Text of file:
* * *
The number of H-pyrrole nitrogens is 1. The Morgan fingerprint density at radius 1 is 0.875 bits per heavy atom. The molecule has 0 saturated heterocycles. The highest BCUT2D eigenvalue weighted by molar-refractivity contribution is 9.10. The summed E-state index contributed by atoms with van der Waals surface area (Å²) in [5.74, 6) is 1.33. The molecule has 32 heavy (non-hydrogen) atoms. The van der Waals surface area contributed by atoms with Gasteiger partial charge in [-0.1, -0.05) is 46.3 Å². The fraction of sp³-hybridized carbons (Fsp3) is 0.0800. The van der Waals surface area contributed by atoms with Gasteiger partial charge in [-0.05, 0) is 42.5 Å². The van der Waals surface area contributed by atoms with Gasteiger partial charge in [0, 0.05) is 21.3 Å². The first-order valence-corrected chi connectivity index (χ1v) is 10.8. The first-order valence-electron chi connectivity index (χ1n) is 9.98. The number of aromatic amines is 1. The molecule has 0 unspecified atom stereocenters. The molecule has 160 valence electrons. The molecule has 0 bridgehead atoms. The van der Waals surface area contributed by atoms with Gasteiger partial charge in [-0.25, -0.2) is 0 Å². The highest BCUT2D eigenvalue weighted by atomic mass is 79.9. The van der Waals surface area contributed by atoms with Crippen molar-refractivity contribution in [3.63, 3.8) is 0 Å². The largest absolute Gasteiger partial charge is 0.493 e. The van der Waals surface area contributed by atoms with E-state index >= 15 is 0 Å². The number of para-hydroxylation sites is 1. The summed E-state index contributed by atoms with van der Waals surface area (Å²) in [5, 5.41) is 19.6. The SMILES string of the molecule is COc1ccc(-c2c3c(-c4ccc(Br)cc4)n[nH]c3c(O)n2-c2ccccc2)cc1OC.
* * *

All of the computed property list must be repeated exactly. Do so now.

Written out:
The number of H-pyrrole nitrogens is 1. The Morgan fingerprint density at radius 1 is 0.875 bits per heavy atom. The molecule has 0 saturated heterocycles. The highest BCUT2D eigenvalue weighted by molar-refractivity contribution is 9.10. The summed E-state index contributed by atoms with van der Waals surface area (Å²) in [5.74, 6) is 1.33. The molecule has 32 heavy (non-hydrogen) atoms. The van der Waals surface area contributed by atoms with Gasteiger partial charge in [-0.1, -0.05) is 46.3 Å². The fraction of sp³-hybridized carbons (Fsp3) is 0.0800. The van der Waals surface area contributed by atoms with Gasteiger partial charge in [-0.05, 0) is 42.5 Å². The van der Waals surface area contributed by atoms with Gasteiger partial charge in [0, 0.05) is 21.3 Å². The first-order valence-corrected chi connectivity index (χ1v) is 10.8. The first-order valence-electron chi connectivity index (χ1n) is 9.98. The number of aromatic amines is 1. The molecule has 0 unspecified atom stereocenters. The molecule has 160 valence electrons. The molecule has 0 bridgehead atoms. The van der Waals surface area contributed by atoms with Gasteiger partial charge in [-0.25, -0.2) is 0 Å². The highest BCUT2D eigenvalue weighted by atomic mass is 79.9. The van der Waals surface area contributed by atoms with Crippen molar-refractivity contribution in [3.63, 3.8) is 0 Å². The largest absolute Gasteiger partial charge is 0.493 e. The van der Waals surface area contributed by atoms with E-state index >= 15 is 0 Å². The number of para-hydroxylation sites is 1. The summed E-state index contributed by atoms with van der Waals surface area (Å²) in [5, 5.41) is 19.6. The SMILES string of the molecule is COc1ccc(-c2c3c(-c4ccc(Br)cc4)n[nH]c3c(O)n2-c2ccccc2)cc1OC.